Monday, December 29, 2014

Domestic Sunday

Not a lot happening here yesterday, it was yet another cloudy, rainy day. I don't think the temp got much above 40 for the high, so I puttered around in the house.

 Whenever I use any sort of vegetables I put the trimmings and leftover bits in a bag in the freezer. This could be anything from onion skins, sweet potato peels, broccoli and cauliflower stalks, kale stems, carrot tops, celery leaves, bell pepper bits, you name it. This stuff adds up pretty quick around here because we eat so much fresh produce.  Once a month or so I pull out the baggie, dump it into a huge stock pot, add water and a few seasonings then simmer for a couple hours and can it. Yesterday I got 11 1/2 quarts of broth/stock, a nice addition to the pantry from something that often gets thrown away. The remains of the vegetables get buried in a garden bed and left to compost in place.

I also had a ham hock in the freezer that needed to be used, so I made up a batch of split pea soup to can.  I ended up with 8 pints and enough left over for supper.

In between the canning I managed to get 14 more items photographed, boxed and listed on eBay.   One of the items that did NOT get listed on eBay is the old VitaMix blender. One minute I think I'll sell it, the next I think I'll keep it. I finally decided last night what to do with it.

Split pea soup in my house gets put in the blender since I like it creamy not chunky (other than some chopped ham that I add when heating it to eat). Blending hot soup is a major pain. You can only fill the blender container half full, then empty it out and refill the blender multiple times. I started eyeballing that old Vitamix with the dispenser spout on the side and the rusty old cogs in my brain slowly started to turn....

Yes, the canning funnel fits into the top of the blender like it was made for it, although it makes it a bit tall when pouring in simmering liquid. (Especially when trying to take a picture at the same time.)

Yes, it will assimilate each new addition of chunky soup in just a few seconds, and YES you can open the pour spout and dispense it directly into a canning jar while it's whirling away!! YAY!!!

It would be faster with two people, one to keep feeding the blender and one to fill the jars, but even so I got all the soup from the stock pot blended and into jars in just over 2 minutes. It would have taken MUCH longer to do it in multiple batches. So, the old VitaMix gets to stay.

Thursday, December 25, 2014


Ok,  maybe it's not a very Christmas-y sort of thing to do, but today I spent experimenting with kitchen appliances. Perhaps a little background would help here. Two days ago I had to run into town, and stopped by the crappy Goodwill store. Why is it crappy you may ask? Well, besides having the mass quantities of clothing that is typical of many Goodwill stores, they have very little of anything else. And recently they've started selling "new" stuff. Think Walmart or dollar store made in China junk in beat-up, taped together boxes, with big warning signs saying DO NOT OPEN, AS IS, UNTESTED. The prices are very close to what these items sell for new based on the original price tags on many of them, at best 15% off of the new price but often not discounted at all. They also have a lot of new off-brand stuff like dish soap, aerosol air fresheners, soap, toothpaste and deodorant along with cheap made in China seasonal crap and plastic wares etc. I don't know if this is common everywhere or just here. I rarely go into a Goodwill, although I've often thought that I should start my own chain of stores where someone donates all your inventory and you pay your employees peanuts, plus the tax benefits of being a 501(c)(3)charitable organization. Seems like a great business plan to me.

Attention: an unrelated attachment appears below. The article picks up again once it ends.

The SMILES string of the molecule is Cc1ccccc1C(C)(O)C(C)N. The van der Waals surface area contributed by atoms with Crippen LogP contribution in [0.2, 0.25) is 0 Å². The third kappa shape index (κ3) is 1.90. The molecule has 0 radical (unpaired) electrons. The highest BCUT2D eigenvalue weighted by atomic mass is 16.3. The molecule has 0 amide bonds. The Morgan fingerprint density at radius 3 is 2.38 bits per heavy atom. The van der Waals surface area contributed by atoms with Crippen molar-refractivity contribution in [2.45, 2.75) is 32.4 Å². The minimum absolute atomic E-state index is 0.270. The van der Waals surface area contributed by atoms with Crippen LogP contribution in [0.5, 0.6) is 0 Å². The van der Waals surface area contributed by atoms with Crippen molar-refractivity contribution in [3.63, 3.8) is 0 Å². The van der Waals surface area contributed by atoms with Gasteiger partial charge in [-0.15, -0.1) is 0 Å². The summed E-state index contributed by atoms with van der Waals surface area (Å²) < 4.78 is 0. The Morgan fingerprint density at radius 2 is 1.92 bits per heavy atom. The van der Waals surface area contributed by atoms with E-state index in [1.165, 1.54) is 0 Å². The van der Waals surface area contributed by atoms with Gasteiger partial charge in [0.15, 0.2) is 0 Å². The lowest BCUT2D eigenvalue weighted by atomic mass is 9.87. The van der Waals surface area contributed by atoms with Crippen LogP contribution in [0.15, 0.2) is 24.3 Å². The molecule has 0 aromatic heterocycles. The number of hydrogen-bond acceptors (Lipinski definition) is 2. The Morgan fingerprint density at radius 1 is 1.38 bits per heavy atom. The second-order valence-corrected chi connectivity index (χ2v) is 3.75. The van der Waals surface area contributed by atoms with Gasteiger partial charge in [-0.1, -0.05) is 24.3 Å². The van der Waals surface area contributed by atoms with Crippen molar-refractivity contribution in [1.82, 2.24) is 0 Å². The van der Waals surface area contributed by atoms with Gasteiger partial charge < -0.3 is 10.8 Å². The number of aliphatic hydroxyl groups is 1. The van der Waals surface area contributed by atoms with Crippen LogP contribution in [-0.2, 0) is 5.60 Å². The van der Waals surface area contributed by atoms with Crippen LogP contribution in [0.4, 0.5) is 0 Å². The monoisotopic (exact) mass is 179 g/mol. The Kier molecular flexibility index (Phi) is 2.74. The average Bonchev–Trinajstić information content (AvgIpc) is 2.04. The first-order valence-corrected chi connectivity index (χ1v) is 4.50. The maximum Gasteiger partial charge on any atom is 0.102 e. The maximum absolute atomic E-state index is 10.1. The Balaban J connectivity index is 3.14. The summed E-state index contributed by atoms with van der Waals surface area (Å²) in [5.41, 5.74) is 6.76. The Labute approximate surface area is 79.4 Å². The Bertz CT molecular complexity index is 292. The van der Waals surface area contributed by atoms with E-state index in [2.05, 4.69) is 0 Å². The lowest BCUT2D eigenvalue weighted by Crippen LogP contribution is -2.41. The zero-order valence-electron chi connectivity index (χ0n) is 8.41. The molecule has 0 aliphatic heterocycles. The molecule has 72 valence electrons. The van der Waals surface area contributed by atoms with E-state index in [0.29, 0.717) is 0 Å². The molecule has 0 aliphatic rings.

Anyway, I decided to stop in, just to see what if they had anything laying around that I could list on eBay. They happened to be putting out new merchandise and there was an older couple poking through the mostly plastic items on the rolling cart the employee was pushing around. I glanced at the cart, and... be still my beating heart, what it that I see on the bottom shelf tucked behind a dozen coffee mugs?? It's stainless steel, tall and narrow, with a motor at the base... could it really be what I think it is? I practically ran over to the cart and grabbed it off the bottom before the old guy could spot it... YES!!!  It's a Vitamix blender! An early Vitamix 3600 to be exact, with the spigot on the side of the container! I tried not to show my enthusiasm as I asked the employee if it worked. She said she had no  idea, they don't test things. Um, yeah, it's soooo hard to plug in an appliance and flip the switch to see if it works. *eye roll*

I looked at the price tag, it read $3.99! I figured at that price even if it didn't work I could sell the blender container on eBay and make out fine. I hugged that thing all the way to the check-out and tucked it in the front seat for the drive home.

Once home I plugged it in and it ran like a champ through all it's speeds. The chrome base is a bit pitted after 30-40 years of use, and the rubber gasket around the lid needs to be replaced, but no leaks from the spigot. I spent 20 minutes giving it a good cleaning then spent some time looking it up online.

It blends, obviously, but it has surgical steel blades that are blunt edged and not designed to be sharpened, it's more of a hammermill than a straight blender. It has forward AND reverse speeds, which you can switch between instantly, so besides just blending and mixing it can grind grains and seeds, juice fruits and veggies, and knead bread dough. I have a Vitamix Professional 300 that I absolutely love and use at least once a day, and I bought the old one with the intention of reselling it, but I'm rather intrigued by it. I dislike plastic, which the blender containers (and base) of my new Vitamix are made of, and they don't make stainless steel containers for the newer models. Both models will make smoothies and ice cream, and produce hot soup through just the speed of the blades, but the old one dispenses them from the spigot. Both will grind grains and seeds, although the plastic container on my new one is already quite scratched from these activities, along with being a bit discolored from different food items that have been processed in it. There is a dry mix container for the new model that has a different blade that's said to be better for grinding flour and seeds, but so far the wet blade/container has been working fine for me, and the second container sells for $75-100 depending on source.